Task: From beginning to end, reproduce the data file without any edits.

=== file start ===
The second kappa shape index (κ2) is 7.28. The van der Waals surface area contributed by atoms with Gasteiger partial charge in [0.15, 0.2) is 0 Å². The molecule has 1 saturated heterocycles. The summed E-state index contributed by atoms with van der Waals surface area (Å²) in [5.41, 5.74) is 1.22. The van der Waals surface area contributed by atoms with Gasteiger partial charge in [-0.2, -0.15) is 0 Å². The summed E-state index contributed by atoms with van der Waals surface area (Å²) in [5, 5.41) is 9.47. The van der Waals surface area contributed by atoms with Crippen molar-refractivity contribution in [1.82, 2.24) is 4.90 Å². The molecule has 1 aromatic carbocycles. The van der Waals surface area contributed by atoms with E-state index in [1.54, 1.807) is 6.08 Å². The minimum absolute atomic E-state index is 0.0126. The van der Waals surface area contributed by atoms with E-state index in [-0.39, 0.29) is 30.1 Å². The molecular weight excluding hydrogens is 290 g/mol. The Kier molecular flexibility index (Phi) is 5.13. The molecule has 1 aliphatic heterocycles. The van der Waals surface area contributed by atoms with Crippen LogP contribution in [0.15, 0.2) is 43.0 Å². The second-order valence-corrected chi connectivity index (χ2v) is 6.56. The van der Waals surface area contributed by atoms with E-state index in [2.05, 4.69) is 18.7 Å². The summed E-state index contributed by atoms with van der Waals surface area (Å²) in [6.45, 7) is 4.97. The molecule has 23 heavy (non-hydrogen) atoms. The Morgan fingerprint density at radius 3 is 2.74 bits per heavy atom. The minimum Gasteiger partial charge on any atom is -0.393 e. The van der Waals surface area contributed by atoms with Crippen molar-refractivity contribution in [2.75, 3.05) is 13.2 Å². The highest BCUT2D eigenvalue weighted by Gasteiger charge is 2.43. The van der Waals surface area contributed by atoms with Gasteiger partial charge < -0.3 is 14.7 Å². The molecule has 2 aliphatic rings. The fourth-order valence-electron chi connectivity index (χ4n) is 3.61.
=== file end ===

The second kappa shape index (κ2) is 7.28. The van der Waals surface area contributed by atoms with Gasteiger partial charge in [0.15, 0.2) is 0 Å². The molecule has 1 saturated heterocycles. The summed E-state index contributed by atoms with van der Waals surface area (Å²) in [5.41, 5.74) is 1.22. The van der Waals surface area contributed by atoms with Gasteiger partial charge in [-0.2, -0.15) is 0 Å². The summed E-state index contributed by atoms with van der Waals surface area (Å²) in [5, 5.41) is 9.47. The van der Waals surface area contributed by atoms with Crippen molar-refractivity contribution in [1.82, 2.24) is 4.90 Å². The molecule has 1 aromatic carbocycles. The van der Waals surface area contributed by atoms with E-state index in [1.54, 1.807) is 6.08 Å². The minimum absolute atomic E-state index is 0.0126. The van der Waals surface area contributed by atoms with E-state index in [-0.39, 0.29) is 30.1 Å². The molecular weight excluding hydrogens is 290 g/mol. The Kier molecular flexibility index (Phi) is 5.13. The molecule has 1 aliphatic heterocycles. The van der Waals surface area contributed by atoms with Crippen LogP contribution in [0.15, 0.2) is 43.0 Å². The second-order valence-corrected chi connectivity index (χ2v) is 6.56. The van der Waals surface area contributed by atoms with E-state index in [2.05, 4.69) is 18.7 Å². The summed E-state index contributed by atoms with van der Waals surface area (Å²) in [6.45, 7) is 4.97. The molecule has 23 heavy (non-hydrogen) atoms. The Morgan fingerprint density at radius 3 is 2.74 bits per heavy atom. The minimum Gasteiger partial charge on any atom is -0.393 e. The van der Waals surface area contributed by atoms with Crippen molar-refractivity contribution in [2.75, 3.05) is 13.2 Å². The highest BCUT2D eigenvalue weighted by Gasteiger charge is 2.43. The van der Waals surface area contributed by atoms with Gasteiger partial charge < -0.3 is 14.7 Å². The molecule has 2 aliphatic rings. The fourth-order valence-electron chi connectivity index (χ4n) is 3.61.